We are currently on a cruise deploying multiple, coordinated autonomous systems at Scott Reef on the Australian North West Shelf, approximately 400km north of Broome, WA. These deployments are seeking advance two related and complementary threads in oceanographic robotics:
- robotic force-multiplication of research vessels using coordinated and complementary vehicles, and
- untended, precisely navigated groups of small long-range benthic imaging robots.
This expedition has brought together a group of international PIs who have significant experience and resources in marine robotics field operations as well as a decade-long history of productive collaboration. Time on the Schmidt Ocean Institution vessel R/V Falkor has provided the opportunity to leverage our independent research programs into a robotic seafloor observing system of unprecedented scale and heterogeneity. The fielded system comprise autonomous underwater vehicles (AUVs), a glider, a Lagrangian imaging float and an autonomous surface vessels (ASV), all working collectively to deliver a comprehensive synoptic view of the benthos, seafloor structure, and relevant local oceanography.
In collaboration with the Ocean Perception Laboratory at the Institute of Industrial Science (IIS) at the University of Tokyo, we organised a marine imaging workshop at JAMSTEC on March 12th, 2015. The main aim of the workshop was to talk about the scientific rationale and the data collected during two cruises completed in 2014 in Japanese coastal waters. These cruises resulted in large scale, 3D visual maps of the seafloor to help interpret the distribution of seafloor habitats in the Tōhoku region, and in hydrothermal vent fields in the Okinawa trough. Talks focused the interpretation of the data and the distribution of various benthic organisms.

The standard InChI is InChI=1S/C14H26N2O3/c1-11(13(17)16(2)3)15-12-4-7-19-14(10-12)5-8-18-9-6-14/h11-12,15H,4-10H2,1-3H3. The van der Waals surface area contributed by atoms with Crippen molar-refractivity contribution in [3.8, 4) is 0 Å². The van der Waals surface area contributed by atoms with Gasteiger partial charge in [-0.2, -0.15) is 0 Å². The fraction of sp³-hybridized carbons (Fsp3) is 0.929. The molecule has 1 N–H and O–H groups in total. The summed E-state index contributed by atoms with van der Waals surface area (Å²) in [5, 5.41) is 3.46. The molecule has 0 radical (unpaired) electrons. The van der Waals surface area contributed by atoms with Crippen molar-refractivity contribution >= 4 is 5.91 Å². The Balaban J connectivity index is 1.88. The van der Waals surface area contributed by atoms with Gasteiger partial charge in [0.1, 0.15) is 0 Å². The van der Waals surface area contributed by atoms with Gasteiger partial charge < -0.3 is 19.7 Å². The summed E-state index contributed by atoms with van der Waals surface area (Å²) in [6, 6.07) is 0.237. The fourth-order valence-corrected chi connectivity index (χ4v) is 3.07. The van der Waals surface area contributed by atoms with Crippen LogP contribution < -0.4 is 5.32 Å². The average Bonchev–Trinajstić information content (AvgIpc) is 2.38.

This trip is part of of the project ‘Understanding Marine Habitats off Tōhoku Using Underwater Robots’ and is supported by the Commonwealth through the Australia-Japan Foundation, which is part of the Department of Foreign Affairs and Trade.
The IMOS AUV group have been working with the University of Tasmania aboard the AMC vessel RV Bluefin to survey sites within the Commonwealth Marine Reserve at Maatsuyker Island on the South West tip of Tasmania. After mobilising at Beauty Point, we had to wait out some bad weather, with strong winds and rough seas forecast over the weekend. Monday morning dawned with relatively calm conditions so we headed out to the site to deploy the vehicle. After a six hour mission we recovered the vehicle as the seas began to build. The forecast for the rest of the week is pretty dire, with 7-10m swell predicted in the area so we have had to call it a day. We will pick up a few additional sites around Bruney Island on the way back to Hobart.
Despite the relatively short time on site, we were able to collect a large number of seafloor images with the reserve. A few sample images showing dense brittle stars, rock lobsters, sponge gardens and soft corals appear below.